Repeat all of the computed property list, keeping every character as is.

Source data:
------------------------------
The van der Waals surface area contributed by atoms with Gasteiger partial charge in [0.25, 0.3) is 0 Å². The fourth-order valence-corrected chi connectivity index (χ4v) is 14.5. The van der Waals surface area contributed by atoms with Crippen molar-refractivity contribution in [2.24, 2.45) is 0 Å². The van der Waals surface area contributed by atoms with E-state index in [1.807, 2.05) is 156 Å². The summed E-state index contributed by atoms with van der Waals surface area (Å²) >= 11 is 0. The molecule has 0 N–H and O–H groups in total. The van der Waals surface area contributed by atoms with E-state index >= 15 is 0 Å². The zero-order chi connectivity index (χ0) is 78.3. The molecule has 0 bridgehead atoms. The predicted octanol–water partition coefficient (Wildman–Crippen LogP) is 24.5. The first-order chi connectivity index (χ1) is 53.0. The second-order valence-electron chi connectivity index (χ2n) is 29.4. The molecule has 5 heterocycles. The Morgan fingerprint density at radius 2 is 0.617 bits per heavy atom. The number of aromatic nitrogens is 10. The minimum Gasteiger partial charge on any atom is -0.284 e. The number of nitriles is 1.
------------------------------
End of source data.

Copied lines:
The van der Waals surface area contributed by atoms with Gasteiger partial charge in [0.25, 0.3) is 0 Å². The fourth-order valence-corrected chi connectivity index (χ4v) is 14.5. The van der Waals surface area contributed by atoms with Crippen molar-refractivity contribution in [2.24, 2.45) is 0 Å². The van der Waals surface area contributed by atoms with E-state index in [1.807, 2.05) is 156 Å². The summed E-state index contributed by atoms with van der Waals surface area (Å²) >= 11 is 0. The molecule has 0 N–H and O–H groups in total. The van der Waals surface area contributed by atoms with E-state index >= 15 is 0 Å². The zero-order chi connectivity index (χ0) is 78.3. The molecule has 0 bridgehead atoms. The predicted octanol–water partition coefficient (Wildman–Crippen LogP) is 24.5. The first-order chi connectivity index (χ1) is 53.0. The second-order valence-electron chi connectivity index (χ2n) is 29.4. The molecule has 5 heterocycles. The Morgan fingerprint density at radius 2 is 0.617 bits per heavy atom. The number of aromatic nitrogens is 10. The minimum Gasteiger partial charge on any atom is -0.284 e. The number of nitriles is 1.